YAKKO: Ah, this Thomas Bros. map is ridiculous! You see, we should have made a left in Cucamonga, and a right in Azusa!
Another local joke. The Thomas Guides, published by Thomas Bros. Maps since 1915, were a local icon in Southern California for decades, with many companies including the Thomas Guide map grid info for their locations in Yellow Pages listings and other advertisements.
Bonus fact: The second part of the line goes beyond a simple Bugs Bunny “wrong turn at Albuquerque” reference: Azusa and Cucamonga were silly-sounding California town names Mel Blanc would regularly use (along with Anaheim) as the voice of a train station announcer on The Jack Benny Show. Go to 7:27 here for a listen.
This segment is a spin on Edward Scissorhands (1990), the film which cemented the reputations of director Tim Burton and leading man Johnny Depp. Just as in the original, Edward/Skullhead is found in a gothic catle located incongruously alongside normal suburbia by an Avon (here “Alon”) saleslady who takes him into her home.
YAKKO: Wakko, anything in your gag bag that can handle this? WAKKO: Well, Yakko… YAKKO: Dot: comments, analysis? DOT: Nothing, Yakko. YAKKO: Bones? BONES: Darnit, Yakko, I’m a doctor, not a magician!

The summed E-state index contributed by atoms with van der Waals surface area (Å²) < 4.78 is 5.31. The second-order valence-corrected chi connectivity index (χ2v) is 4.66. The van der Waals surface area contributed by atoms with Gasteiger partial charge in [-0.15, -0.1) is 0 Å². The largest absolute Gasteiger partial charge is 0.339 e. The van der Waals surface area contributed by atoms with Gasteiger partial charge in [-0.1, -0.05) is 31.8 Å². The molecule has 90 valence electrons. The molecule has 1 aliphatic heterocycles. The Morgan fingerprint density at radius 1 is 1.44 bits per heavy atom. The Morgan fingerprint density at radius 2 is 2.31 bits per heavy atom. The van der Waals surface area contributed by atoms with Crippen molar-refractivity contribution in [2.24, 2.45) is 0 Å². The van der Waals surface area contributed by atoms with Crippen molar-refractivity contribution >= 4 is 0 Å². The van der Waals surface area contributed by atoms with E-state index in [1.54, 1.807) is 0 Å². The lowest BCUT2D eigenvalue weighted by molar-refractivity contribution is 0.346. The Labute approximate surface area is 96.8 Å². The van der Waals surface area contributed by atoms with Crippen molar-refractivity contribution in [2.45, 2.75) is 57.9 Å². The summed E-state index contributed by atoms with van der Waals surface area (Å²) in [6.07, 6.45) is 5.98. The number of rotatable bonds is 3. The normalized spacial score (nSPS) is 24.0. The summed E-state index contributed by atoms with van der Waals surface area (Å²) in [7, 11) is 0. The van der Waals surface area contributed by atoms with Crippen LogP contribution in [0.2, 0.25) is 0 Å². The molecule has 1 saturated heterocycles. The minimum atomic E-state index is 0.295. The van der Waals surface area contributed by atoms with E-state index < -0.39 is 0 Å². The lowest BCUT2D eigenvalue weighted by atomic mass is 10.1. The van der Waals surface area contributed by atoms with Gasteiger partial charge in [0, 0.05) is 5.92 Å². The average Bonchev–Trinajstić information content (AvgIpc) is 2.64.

Say hello to Star Trek’s own Dr. Leonard “Bones” McCoy and one of his two famous catchphrases, in one of the very best gags of the series’ entire run. Even the setup is great, with Yakko speaking in a Shatnerian staccato and the ST theme pulling duty as a musical cue.
One of the torments of Hell is being forced to watch reruns of The Facts of Life, the TV show that became the longest-running sitcom of the 1980s even though no one today would ever admit to watching it.
The German-born Siegfried Fischbacher and Roy Horn formed a popular Las Vegas double act consisting of magic tricks, animal tricks, and magic animal tricks. The show ran from 1990 until 2003, when Roy was accidentally mangled by one of their signature white tigers. We’ll be hearing more about them later on.
The use of the music from one of Claude Debussy’s Deux arabesques (1888–1891) in the intro is itself an obscure and obtuse ref to Debussy’s best-known composition, "Clair de Lune" (“Moonlight” in French…), the third movement of the Suite bergamasque (1905). The piece itself is used whenever the moon appears.
This segment’s title is derived from the song “Bewitched, Bothered and Bewildered” from the 1940 musical Pal Joey (music by Richard Rodgers, lyrics by Lorenz Hart), adapted into a film starring Frank Sinatra in 1957.